Innovating in spite of lawyers

Innovating at your own risk

By Mariana Ferrari

Last week I attended Imaginatik’s Leaders Forum at the NYSE. It was an outstanding meeting with a very good quality of participants and great conversations about innovation challenges. From my perspective, the most significant challenge companies in America and Europe face in regards to innovation is how to innovate in spite of lawyers, compliance and the many restrictions a highly regulated market imposes in comparison with other not-so-regulated markets like China or Brazil. Don’t get your hopes up because the question has no easy answer, however I’ll try to share some tips on how to approach innovation from a lower risk perspective.

Let’s be clear. Thinking out of the box and passion are consultants’ preferred prescriptions for innovation. However, these passionate advisors probably have never worked in a corporation in which dealing with the day to day is sufficiently stressful as to be passionate, think out of the box and risk it all. Ideas are rampant, they’ve never been a problem. The problem though is how to select the right ideas, how to spot them and how to extract quality from quantity. Imaginatik provided some light.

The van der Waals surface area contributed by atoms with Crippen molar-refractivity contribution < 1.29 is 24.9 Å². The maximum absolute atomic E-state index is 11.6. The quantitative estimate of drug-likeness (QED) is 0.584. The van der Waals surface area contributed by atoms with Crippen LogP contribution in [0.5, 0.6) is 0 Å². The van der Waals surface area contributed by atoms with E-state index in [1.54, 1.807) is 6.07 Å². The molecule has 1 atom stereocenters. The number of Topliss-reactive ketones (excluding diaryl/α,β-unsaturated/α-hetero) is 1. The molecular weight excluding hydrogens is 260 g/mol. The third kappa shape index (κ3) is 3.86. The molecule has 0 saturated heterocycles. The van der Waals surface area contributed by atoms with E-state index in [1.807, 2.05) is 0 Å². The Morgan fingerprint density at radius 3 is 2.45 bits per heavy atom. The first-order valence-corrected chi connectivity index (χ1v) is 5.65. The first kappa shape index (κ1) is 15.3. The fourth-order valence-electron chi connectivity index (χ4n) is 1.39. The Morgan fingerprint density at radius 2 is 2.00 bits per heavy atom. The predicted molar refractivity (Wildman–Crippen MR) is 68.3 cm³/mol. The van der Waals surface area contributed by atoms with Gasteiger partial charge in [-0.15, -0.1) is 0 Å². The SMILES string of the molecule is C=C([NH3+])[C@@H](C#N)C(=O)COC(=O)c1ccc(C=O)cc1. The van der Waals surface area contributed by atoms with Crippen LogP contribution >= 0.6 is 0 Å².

Imaginatik is a leading innovation consultancy company who helps design innovation processes through an outstanding idea management software and accompanying consulting services. Their idea management software is one of the most expensive in the market, however the high quality of the product and the company’s commitment to work very closely with clients to keep improving its services pays off.

Imaginatik is now working on adding a key feature that will help reduce the risk of innovation by incorporating a complex formulation which will help project managers select the best ideas in less time and with higher probability of success. Why is this add-on so important?

When BP had its oil spill, the company received somewhere around 10,000 ideas in a week on how to stop the leak. With the tremendous crisis they had at hand to manage they couldn’t afford to disregard any idea, nor to spend the time to analyze all of them. This same situation happens in all companies who have developed a culture of innovation: every time they put a call for ideas out, they receive a superabundance of  them, making the selection process tedious and complex.

Working with Telefonica R&D in Spain, they had exactly this same problem: how to select from the hundreds of ideas they receive from their engineers. They agreed the problem was not to get a great quantity of ideas but to extract quality from quantity.

How to select ideas is a key aspect of managing innovation in which Imaginatik is making some very significant progress. However, in America and Europe managing innovation risk goes far beyond selecting the right ideas.

Read the rest of this post on Mariana's blog.